A recent study in the Annals of Internal Medicine attempted to “determine changes in handgun acquisition patterns after the mass shootings in Newton, Connecticut, in 2012 and San Bernardino, California, in 2015.” The authors used California purchases as their focus because that state keeps permanent records of all legal firearms transactions.
The considerable effort taken to answer what is common sense to many Americans is interesting, if not perplexing.
The study found that the number of handgun purchases increases after a tragedy like Newtown or San Bernardino, and that handgun purchases increased more in areas in close proximity to the tragedy. There was a larger increase in purchases in San Bernardino, CA, after the terrorist attack in that city than after the Newtown shooting on the other side of the country – when the threat is close to home, the need to be able to defend oneself is clearer. The lead author of the study admitted the role of the need for self-defense: “‘This, I think, reinforces the idea that safety and security concerns are motivating these purchases,’ [David M.] Studdert said.”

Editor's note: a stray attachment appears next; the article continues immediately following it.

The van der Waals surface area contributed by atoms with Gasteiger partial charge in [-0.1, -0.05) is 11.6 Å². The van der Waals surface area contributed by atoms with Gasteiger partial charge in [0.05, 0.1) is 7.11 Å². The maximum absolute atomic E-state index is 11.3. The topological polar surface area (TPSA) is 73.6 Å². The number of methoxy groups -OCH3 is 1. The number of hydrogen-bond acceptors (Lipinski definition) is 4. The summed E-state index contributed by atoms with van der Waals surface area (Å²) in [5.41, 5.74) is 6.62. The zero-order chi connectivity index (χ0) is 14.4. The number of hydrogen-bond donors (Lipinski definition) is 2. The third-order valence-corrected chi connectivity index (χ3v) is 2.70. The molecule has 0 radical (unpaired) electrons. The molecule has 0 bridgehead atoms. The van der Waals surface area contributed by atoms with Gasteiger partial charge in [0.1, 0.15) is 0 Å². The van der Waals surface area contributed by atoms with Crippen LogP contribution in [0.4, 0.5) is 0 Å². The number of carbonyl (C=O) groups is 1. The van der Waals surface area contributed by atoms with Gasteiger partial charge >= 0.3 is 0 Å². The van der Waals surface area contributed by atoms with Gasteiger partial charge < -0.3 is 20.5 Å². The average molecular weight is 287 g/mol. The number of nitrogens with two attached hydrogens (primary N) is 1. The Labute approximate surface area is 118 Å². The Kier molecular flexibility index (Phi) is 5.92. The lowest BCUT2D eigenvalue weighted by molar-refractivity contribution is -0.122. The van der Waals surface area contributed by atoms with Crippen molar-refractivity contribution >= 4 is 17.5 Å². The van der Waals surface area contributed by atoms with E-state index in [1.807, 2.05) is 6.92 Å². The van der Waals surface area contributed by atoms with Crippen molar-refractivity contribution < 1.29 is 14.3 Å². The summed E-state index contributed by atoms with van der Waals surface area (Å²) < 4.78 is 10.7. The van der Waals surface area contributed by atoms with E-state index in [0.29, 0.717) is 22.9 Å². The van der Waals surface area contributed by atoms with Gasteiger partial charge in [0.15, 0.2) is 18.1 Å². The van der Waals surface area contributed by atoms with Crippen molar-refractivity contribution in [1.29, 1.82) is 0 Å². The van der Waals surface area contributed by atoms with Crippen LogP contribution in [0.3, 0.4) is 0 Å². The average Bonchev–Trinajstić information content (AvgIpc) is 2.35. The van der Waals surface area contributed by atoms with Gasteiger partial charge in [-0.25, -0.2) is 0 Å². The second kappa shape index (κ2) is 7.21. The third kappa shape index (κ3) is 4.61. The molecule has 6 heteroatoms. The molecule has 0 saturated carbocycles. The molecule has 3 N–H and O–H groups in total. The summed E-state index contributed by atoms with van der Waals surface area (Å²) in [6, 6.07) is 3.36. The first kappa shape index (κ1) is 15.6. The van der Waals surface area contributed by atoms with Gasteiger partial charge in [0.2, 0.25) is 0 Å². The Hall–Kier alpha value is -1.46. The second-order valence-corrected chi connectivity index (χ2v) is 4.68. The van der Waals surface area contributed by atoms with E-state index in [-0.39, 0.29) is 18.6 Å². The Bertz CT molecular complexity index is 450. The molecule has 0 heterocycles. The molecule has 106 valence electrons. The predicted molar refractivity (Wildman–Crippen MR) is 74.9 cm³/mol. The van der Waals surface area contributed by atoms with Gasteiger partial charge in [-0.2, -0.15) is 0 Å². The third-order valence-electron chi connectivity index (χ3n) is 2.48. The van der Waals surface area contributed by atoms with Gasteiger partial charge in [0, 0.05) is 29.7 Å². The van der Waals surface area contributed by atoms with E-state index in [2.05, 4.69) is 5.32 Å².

While this is not a game-changing insight, the study is being used by outlets like CNN and Vocativ.com to paint firearms ownership as a problem. The articles covering this study touch on some of the most well-traveled and thoroughly discredited anti-gun talking points. Australian-style buy-backs, gun show loopholes, and oversimplified polls are all mentioned in articles on a study of how law-abiding Americans react to criminal and terrorist attacks.
The authors of the study themselves admit that the spikes in handgun purchases after such events are short-lived. “‘If you are concerned about public health implications of gun ownership, I’m not sure these spikes are exactly where you want to be looking,’ Studdert said. ‘There’s an enormous stockpile of guns out there already in households.’” Studdert told KPBS San Diego that, “With additional gun purchases come additional concerns about security, and that prompts more people to buy weapons, and so on.” The basis for that claim is unclear.
So, public health researchers conduct a study that discovers a well-known fact, admit their findings confirm a well-known fact, and then casually allege that something unrelated to their study is the true “public health implication.”
Millions of law-abiding Americans may be surprised to find out that the simple act of exercising their Constitutional right has “public health implications,” but once again, we’re shown why all of us must remain skeptical when presented “evidence” relating to an argued connection between firearms and their criminal misuse in America.